The presentation below is the original version of the hymn sung in We Were Soldiers by the Cadet Glee Club of West Point, along with a stirring orchestration and a moving video tribute to fallen warriors and their families:

You'll notice that this presentation includes a solo voice portion not part of the hymn itself, excerpted from the lament "Sgt. MacKenzie" by Joseph Kilna MacKenzie, as sung in a Scottish dialect and with a "translation" to standard English:
Lay me doon in the caul caul groon
Whaur afore monie mair huv gaun
Lay me doon in the caul caul groon
Whaur afore monie mair huv gaun

Ains a year say a prayer faur me
Close yir een an remember me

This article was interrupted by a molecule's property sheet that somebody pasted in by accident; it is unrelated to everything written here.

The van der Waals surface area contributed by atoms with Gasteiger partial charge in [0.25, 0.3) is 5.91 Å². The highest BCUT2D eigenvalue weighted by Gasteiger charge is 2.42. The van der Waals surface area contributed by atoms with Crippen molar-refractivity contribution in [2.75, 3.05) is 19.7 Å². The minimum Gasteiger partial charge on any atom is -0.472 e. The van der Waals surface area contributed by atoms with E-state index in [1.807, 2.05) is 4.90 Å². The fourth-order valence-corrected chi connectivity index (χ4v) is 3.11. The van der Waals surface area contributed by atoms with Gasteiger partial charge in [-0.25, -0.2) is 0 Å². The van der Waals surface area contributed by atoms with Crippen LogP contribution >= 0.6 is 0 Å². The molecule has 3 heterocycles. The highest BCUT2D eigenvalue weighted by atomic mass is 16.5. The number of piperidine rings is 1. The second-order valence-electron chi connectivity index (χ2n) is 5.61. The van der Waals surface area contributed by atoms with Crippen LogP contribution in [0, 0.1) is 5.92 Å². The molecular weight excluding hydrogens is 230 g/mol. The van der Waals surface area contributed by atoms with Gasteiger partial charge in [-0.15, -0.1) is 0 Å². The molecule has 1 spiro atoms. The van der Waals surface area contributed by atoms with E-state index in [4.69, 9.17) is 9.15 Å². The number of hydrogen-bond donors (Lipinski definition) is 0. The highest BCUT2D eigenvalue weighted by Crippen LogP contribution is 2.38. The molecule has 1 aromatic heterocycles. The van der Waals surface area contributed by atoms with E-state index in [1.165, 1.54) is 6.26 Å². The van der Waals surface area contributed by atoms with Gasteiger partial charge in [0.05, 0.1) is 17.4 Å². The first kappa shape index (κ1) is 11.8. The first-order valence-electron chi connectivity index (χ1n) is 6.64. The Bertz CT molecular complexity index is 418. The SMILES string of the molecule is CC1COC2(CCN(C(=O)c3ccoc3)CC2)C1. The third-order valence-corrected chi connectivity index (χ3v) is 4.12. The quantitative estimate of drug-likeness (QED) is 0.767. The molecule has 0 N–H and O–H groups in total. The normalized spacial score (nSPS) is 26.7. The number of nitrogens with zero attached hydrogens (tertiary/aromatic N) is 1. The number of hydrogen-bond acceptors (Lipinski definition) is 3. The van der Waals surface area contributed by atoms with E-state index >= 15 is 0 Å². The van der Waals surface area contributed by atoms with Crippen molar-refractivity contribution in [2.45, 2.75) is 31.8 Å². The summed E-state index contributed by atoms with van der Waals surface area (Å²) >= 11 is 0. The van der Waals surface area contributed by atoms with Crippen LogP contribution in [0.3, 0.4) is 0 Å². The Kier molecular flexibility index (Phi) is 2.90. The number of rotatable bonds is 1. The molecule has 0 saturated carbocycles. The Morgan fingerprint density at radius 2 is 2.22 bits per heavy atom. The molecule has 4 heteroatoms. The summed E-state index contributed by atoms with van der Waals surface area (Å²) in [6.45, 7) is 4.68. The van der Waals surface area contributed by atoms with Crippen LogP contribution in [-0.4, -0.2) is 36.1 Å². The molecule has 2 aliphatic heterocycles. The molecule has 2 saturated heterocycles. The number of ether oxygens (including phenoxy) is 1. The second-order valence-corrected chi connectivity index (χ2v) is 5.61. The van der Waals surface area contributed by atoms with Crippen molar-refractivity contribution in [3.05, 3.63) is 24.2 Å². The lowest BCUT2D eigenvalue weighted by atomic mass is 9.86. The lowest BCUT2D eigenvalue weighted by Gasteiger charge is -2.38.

Lay me down in the cold cold ground
Where before many more have gone
Lay me down in the cold cold ground
Where before many more have gone

Once a year say a prayer for me
Close your eyes and remember me
Below is another presentation, also sung (I believe) by the Cadet Glee Club but without orchestration--except for a very poignant bugle introduction--and is accompanied by another very moving video.

The video below presents the Cadet Glee Club itself performing Mansions of the Lord, with an introduction that provides some very thought-provoking information on just how many men and women have given their lives in America's service in the last hundred years:

War, though sometimes necessary in the defense of truth, justice, and national survival, is perhaps the greatest scourge in human experience. The believer--especially the believing soldier and his or her family--longs and prays for the day when war and conflict are no more, and we rejoice eternally, together, in the presence of our Savior and Heavenly Father.  It is this hope that we share with departed loved ones, and which, perhaps, inspired these beautiful passages from Scripture: